- Smoking – smoking significantly increases the risk of infertility in both men and women. Smoking may also undermine the effects of fertility treatment. Even when a woman gets pregnant, if she smokes she has a greater risk of miscarriage.
- Alcohol consumption – a woman’s pregnancy can be seriously affected by any amount of alcohol consumption. Alcohol abuse may lower male fertility. Moderate alcohol consumption has not been shown to lower fertility in most men, but is thought to lower fertility in men who already have a low sperm count.
- Being obese or overweight – in industrialized countries overweight/obesity and a sedentary lifestyle are often found to be the principal causes of female infertility. An overweight man has a higher risk of having abnormal sperm.
- Eating disorders – women who become seriously underweight as a result of an eating disorder may have fertility problems.
- Being vegan – if you are a strict vegan you must make sure your intake of iron, folic acid, zinc and vitamin B-12 are adequate, otherwise your fertility may become affected.
- Over-exercising – a woman who exercises for more than seven hours each week may have ovulation problems.
- Not exercising – leading a sedentary lifestyle is sometimes linked to lower fertility in both men and women.
- Sexually transmitted infections (STIs) – chlamydia can damage the fallopian tubes, as well as making the man’s scrotum become inflamed. Some other STIs may also cause infertility.
- Exposure to some chemicals – some pesticides, herbicides, metals (lead) and solvents have been linked to fertility problems in both men and women.
- Mental stress – studies indicate that female ovulation and sperm production may be affected by mental stress. If at least one partner is stressed it is possible that the frequency of sexual intercourse is less, resulting in a lower chance of conception.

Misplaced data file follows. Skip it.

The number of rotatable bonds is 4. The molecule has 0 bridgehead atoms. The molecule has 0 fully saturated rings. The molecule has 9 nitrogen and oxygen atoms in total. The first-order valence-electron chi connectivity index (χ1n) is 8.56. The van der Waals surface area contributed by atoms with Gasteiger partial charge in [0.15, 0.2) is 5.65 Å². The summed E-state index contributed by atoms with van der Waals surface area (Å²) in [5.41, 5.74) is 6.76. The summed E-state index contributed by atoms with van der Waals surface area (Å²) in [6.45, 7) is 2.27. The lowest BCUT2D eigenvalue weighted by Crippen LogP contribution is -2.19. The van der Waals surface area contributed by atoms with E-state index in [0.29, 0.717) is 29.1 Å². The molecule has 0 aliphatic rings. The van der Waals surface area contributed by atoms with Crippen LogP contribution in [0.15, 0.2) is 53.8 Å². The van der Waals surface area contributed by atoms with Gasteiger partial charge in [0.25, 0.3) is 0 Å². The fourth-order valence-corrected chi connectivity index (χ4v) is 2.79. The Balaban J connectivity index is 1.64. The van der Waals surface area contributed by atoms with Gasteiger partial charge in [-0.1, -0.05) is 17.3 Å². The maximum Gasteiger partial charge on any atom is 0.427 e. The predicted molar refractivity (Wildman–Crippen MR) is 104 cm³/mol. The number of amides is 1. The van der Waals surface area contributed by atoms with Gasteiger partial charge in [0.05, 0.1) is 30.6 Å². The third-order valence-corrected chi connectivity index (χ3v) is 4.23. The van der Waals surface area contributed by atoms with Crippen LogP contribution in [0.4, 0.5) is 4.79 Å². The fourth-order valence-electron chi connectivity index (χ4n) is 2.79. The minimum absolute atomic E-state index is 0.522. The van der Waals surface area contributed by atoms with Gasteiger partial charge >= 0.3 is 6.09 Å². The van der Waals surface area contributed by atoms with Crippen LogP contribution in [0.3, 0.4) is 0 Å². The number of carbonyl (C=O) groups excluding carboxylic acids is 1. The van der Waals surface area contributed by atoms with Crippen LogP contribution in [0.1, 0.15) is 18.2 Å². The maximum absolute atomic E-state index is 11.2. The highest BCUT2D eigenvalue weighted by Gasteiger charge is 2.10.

What are the causes of infertility?
There are many possible causes of infertility. Unfortunately, in about one-third of cases no cause is ever identified.
Causes of infertility in women
- Ovulation disorders – problems with ovulation are the most common cause of infertility in women, experts say. Ovulation is the monthly release of an egg. In some cases the woman never releases eggs, while in others the woman does not release eggs during come cycles. Ovulation disorders can be due to:
- Premature ovarian failure – the woman’s ovaries stop working before she is 40.
- PCOS (polycystic ovary syndrome) – the woman’s ovaries function abnormally. She also has abnormally high levels of androgen. About 5% to 10% of women of reproductive age are affected to some degree. Also called Stein-Leventhal syndrome.
- Hyperprolactinemia – if prolactin levels are high and the woman is not pregnant or breastfeeding, it may affect ovulation and fertility.
- Poor egg quality – eggs that are damaged or develop genetic abnormalities cannot sustain a pregnancy. The older a woman is the higher the risk.
- Overactive thyroid gland
- Underactive thyroid gland
- Some chronic conditions, such as AIDS or cancer.